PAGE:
In n-tier, distributed applications, we have to decide which logic deploy where. Those deployments are all about installing components in specific places but, what are components exactly? What distinguishes a component with respect of a mere class?
Actually, as classes do, components take ownership of cohesive responsability but components are logical units from a physical perspective. In MS .NET terms, components are redistributable assemblies (.dll) of one or more classes
But, wait, it's not so easy: new considerations arise in this context
- Security: When one part delivers a component to some other, how can the receiver be sure he/she's loading the original component (not tampered, not violated in any way). How can the sender be sure that calls to his/her component come from the receiver and not from someone else who got an illegal copy of the component? How can we protect, given a component, about illegal decompiling, illegal use of reflection on it and, most of all, illegal inheritance from one or more classes which, under the façade of the expected ancestor, expose a different behavior than expected?
- Versioning: how to deal with different versions of a component without breaking usage for legacy clients of such component? In the previous infrastructure, Windows DNA, such issue was known as DLL Hell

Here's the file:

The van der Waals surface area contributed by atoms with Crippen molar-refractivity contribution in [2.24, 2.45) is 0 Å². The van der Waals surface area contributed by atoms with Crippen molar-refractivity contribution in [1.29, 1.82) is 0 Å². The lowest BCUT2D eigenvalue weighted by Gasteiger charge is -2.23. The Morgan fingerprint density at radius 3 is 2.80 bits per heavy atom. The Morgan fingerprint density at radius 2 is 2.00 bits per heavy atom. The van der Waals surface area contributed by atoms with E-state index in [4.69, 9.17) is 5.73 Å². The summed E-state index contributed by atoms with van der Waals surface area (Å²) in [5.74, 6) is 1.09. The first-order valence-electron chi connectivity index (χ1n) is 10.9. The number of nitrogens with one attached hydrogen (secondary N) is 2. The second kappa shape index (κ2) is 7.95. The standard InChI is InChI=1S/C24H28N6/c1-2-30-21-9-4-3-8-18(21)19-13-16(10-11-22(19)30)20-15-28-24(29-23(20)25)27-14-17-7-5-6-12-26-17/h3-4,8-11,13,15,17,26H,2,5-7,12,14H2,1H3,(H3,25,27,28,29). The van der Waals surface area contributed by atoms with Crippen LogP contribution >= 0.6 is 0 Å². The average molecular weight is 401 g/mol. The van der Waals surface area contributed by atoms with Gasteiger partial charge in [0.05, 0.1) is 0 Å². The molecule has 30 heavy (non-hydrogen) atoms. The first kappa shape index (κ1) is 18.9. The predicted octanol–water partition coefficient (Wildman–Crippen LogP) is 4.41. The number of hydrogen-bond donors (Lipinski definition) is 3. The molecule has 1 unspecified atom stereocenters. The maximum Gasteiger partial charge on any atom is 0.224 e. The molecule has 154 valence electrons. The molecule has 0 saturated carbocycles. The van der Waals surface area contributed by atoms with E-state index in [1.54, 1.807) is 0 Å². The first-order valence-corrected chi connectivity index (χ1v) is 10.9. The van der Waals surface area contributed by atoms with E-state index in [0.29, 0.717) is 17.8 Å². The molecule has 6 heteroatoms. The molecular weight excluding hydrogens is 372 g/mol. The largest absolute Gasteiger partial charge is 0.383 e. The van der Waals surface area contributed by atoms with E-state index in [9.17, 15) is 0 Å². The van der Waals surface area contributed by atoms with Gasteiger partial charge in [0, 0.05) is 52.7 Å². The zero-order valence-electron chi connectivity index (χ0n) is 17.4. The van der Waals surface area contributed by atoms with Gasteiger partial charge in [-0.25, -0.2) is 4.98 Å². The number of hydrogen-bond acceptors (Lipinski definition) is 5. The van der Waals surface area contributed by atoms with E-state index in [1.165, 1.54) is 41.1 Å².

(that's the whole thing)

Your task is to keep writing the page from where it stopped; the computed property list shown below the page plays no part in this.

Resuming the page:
- Configuration: where must be put, in the Setting.settings project file or in the app.config file? What if the solution has several project-components? Where the component config info has to go in such scenario?
In this eighth webcast, Dr. Joe Hummel focuses on the design and creation of .NET components. He explains what component references are and how the .NET CLR deals with them via component metadata
With respect of security issues, Hummel offers some notions on Threat Modeling and how to avoid it via strong-named assemblies
About versioning, know the benefits of the .NET's Global Assembly Cache and how it says bye-bye to the Windows Registry (leaving behind the DLL Hell)
Finally some notions of pluggable components or, said in other words, what role play in .NET the elements configuration, configSections, sectionGroup and section? What role plays the applicationSettings element? Tired of being tired of never finishing to understand it?
So come on, join us again and let's watch together a new chapter of Dr Hummel's series "Architecting Smart Client applications"